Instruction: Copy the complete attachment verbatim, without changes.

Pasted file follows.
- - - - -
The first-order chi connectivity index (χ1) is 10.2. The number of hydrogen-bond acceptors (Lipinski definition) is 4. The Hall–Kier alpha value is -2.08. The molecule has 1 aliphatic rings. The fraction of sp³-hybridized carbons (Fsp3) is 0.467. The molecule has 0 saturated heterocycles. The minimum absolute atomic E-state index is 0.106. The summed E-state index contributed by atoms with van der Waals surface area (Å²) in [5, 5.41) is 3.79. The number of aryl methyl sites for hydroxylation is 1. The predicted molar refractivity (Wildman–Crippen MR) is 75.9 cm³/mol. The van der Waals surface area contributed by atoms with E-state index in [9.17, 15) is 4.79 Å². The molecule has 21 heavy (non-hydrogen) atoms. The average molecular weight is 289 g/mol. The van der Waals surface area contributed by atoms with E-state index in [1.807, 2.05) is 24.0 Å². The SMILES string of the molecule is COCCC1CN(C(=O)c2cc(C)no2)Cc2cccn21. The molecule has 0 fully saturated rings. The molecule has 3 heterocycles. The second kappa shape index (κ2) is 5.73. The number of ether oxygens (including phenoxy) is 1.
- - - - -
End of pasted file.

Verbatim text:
The first-order chi connectivity index (χ1) is 10.2. The number of hydrogen-bond acceptors (Lipinski definition) is 4. The Hall–Kier alpha value is -2.08. The molecule has 1 aliphatic rings. The fraction of sp³-hybridized carbons (Fsp3) is 0.467. The molecule has 0 saturated heterocycles. The minimum absolute atomic E-state index is 0.106. The summed E-state index contributed by atoms with van der Waals surface area (Å²) in [5, 5.41) is 3.79. The number of aryl methyl sites for hydroxylation is 1. The predicted molar refractivity (Wildman–Crippen MR) is 75.9 cm³/mol. The van der Waals surface area contributed by atoms with E-state index in [9.17, 15) is 4.79 Å². The molecule has 21 heavy (non-hydrogen) atoms. The average molecular weight is 289 g/mol. The van der Waals surface area contributed by atoms with E-state index in [1.807, 2.05) is 24.0 Å². The SMILES string of the molecule is COCCC1CN(C(=O)c2cc(C)no2)Cc2cccn21. The molecule has 0 fully saturated rings. The molecule has 3 heterocycles. The second kappa shape index (κ2) is 5.73. The number of ether oxygens (including phenoxy) is 1.